So, we got a deal?

Joe Torre Revisits History

fran1.jpgWelcome b-hack to the Mike Francesa program. My guest is Joe Torre, who wrote a book that’s pretty interestin. Pretty interestin. If you like books that are interestin, you will like dis book. Lotta headlines outta dis book. Lotta big news. It’s a book with a lotta stuff in it. A book made of pages.
torre2.jpgThanks, Mike, I think you summed it up pretty well.
So Joe, has the passage of time led you to rethink certain things about your years as a manager?
Well, back in 2000 I defended Roger Clemens pretty hard when he beaned Mike Piazza, and when he threw a bat at him in the World Series. I now have some reason to suspect that steroids might have had something to do with his behavior.
What l-hed you to that conclusion?
I watched the World Series footage. With my eyes.

Continue reading Joe Torre Revisits History

Roger That

New Site Update: Them YouTube clips below will totally not work. Not sure who’s to blame, MLB or the Rocket. In either case, this post is provided for historical purposes  only.

When I was an MFA student, one of my workshop leaders, a writer of some renown (brag), told me that villains must be understood. Our class was wondering out loud if there could ever be a Great Bush Era Novel. He said that if such a novel were ever written, it couldn’t be an angry screed or political tract.

Even if you were no fan of George W. Bush (which I doubt anyone in the room was), your book couldn’t succeed on blind hatred. You could not portray Bush as a mustache-twirling Snidely Whiplash-type, or an incurious dolt. For such a book to work, he said, you would have to find some way to sympathize with him. Anything less would both fail as fiction and
trivialize an entire administration.

That doesn’t mean pardoning or condoning The Evil That Men Do. But villains in black hats are boring. Gray is much better, if scarier, because it makes us realize that given the right circumstances, virtually anyone can find themselves doing unspeakable things.

I dredge this up in the wake of the Roger Clemens debacle. Anyone who reads this site should know my feelings on the Rocket. I’ve poked him with a stick once or twice. Several times, in fact. In my mental Hall of Infamy, he’s one of a very select group of people I’d like to go away and never see again. If he became a hermit and lived out the rest of his days in a cave somewhere, I wouldn’t shed a tear.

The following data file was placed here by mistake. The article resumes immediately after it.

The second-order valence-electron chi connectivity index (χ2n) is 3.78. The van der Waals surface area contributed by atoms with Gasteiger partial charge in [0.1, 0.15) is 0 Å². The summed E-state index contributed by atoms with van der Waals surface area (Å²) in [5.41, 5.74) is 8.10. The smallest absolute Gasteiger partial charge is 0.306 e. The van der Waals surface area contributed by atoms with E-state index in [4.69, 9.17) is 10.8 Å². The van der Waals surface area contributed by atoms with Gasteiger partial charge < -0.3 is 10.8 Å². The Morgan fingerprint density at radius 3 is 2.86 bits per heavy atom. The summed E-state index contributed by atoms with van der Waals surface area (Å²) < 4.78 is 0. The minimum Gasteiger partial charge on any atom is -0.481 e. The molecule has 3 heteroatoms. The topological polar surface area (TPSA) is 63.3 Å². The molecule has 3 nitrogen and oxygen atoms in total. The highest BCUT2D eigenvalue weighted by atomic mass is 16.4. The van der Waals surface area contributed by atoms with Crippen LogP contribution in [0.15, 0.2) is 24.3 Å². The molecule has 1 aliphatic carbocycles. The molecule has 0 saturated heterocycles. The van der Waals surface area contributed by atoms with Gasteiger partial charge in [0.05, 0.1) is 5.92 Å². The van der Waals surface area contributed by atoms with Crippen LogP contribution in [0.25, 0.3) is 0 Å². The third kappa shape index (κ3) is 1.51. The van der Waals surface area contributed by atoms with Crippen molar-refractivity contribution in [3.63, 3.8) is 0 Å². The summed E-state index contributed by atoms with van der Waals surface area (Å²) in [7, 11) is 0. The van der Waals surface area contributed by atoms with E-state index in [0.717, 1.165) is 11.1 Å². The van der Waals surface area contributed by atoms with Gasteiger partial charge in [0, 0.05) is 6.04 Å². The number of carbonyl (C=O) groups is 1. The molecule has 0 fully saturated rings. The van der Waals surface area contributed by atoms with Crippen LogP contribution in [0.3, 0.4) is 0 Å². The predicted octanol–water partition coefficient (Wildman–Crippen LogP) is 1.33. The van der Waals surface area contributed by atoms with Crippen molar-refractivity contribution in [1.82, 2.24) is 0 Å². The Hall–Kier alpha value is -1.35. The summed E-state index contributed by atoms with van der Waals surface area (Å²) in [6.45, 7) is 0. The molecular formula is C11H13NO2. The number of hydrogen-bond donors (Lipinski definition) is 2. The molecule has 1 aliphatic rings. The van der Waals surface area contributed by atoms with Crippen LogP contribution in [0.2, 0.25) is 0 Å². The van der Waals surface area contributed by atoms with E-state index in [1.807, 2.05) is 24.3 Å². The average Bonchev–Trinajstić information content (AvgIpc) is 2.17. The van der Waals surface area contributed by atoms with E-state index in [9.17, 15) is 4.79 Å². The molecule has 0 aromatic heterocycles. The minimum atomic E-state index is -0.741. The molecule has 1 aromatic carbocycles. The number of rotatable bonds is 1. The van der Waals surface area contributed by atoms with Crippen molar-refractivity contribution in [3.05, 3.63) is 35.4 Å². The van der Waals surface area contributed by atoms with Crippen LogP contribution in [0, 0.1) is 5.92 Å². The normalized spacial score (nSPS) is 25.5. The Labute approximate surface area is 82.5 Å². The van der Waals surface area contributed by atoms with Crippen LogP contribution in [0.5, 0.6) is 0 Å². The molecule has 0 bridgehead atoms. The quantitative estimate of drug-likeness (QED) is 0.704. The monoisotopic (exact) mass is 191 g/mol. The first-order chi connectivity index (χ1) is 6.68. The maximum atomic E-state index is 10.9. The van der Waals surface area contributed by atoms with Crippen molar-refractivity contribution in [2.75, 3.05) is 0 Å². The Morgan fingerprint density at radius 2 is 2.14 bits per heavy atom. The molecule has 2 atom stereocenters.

Continue reading Roger That

60 Minutes with Roger Clemens

wallace.jpgRoger Clemens, you insist that you’ve never taken any performance enhancing drugs.

clemens1.jpgMike, I would never do anything to endanger my Hall of Fame chances and sadden my millions of adoring fans. Before we cut to this interview, you saw footage of me smiling, holding hands with my loving wife, and playing catch with how ever many kids I have. That footage clearly proves that I’m a good person who would not do bad things.

wallace.jpgBut you’re accused of doing steroids in a federal affidavit.

I’m accused by Brian McNamee, who is a lying scumbag. No one should believe any words that come out of his mouth. Unless he says, “Roger Clemens is awesome,” because those words are very true.

If McNamee lied to federal prosecutors, he would face serious jail time. Why would he take that risk?

I told you, he’s a scumbag. Scumbags love jail time. Science has proven it. I read it in last month’s Soldier of Fortune .

McNamee was your trainer for many years. You even insisted the Yankees hire him when you were traded from Toronto. So obviously, there was a time when you trusted him.

Mike, sometimes we misplace our trust. I trusted McDonalds when they came out with the McRib. I believed in the McRib. Then without any warning, they took it off the menu. A little piece of me died that day. Although sometimes the wife will get these barbecue sandwiches at Sam’s Club that are almost as good. They come in packages of ten. Sometimes I throw all of them in the microwave at once, pierce the plastic sleeve, and inhale the bounty’s sensuous pork mist…

So you’re saying that McNamee never injected you with anything?

No, I did receive regular injections from him. I was told these injections were a mixture of St. Joseph’s baby aspirin and orange Tang. He said that the combination of ibuprofen and citrus flavor would prevent a build up of lactic acid in my muscles, and also make my pee smell like orange juice. I only began to suspect something was wrong when my nads shrank to the size of Tic-Tacs.

I find it hard to believe that a professional athlete such as yourself would allow himself to be injected with something, yet not know what it is.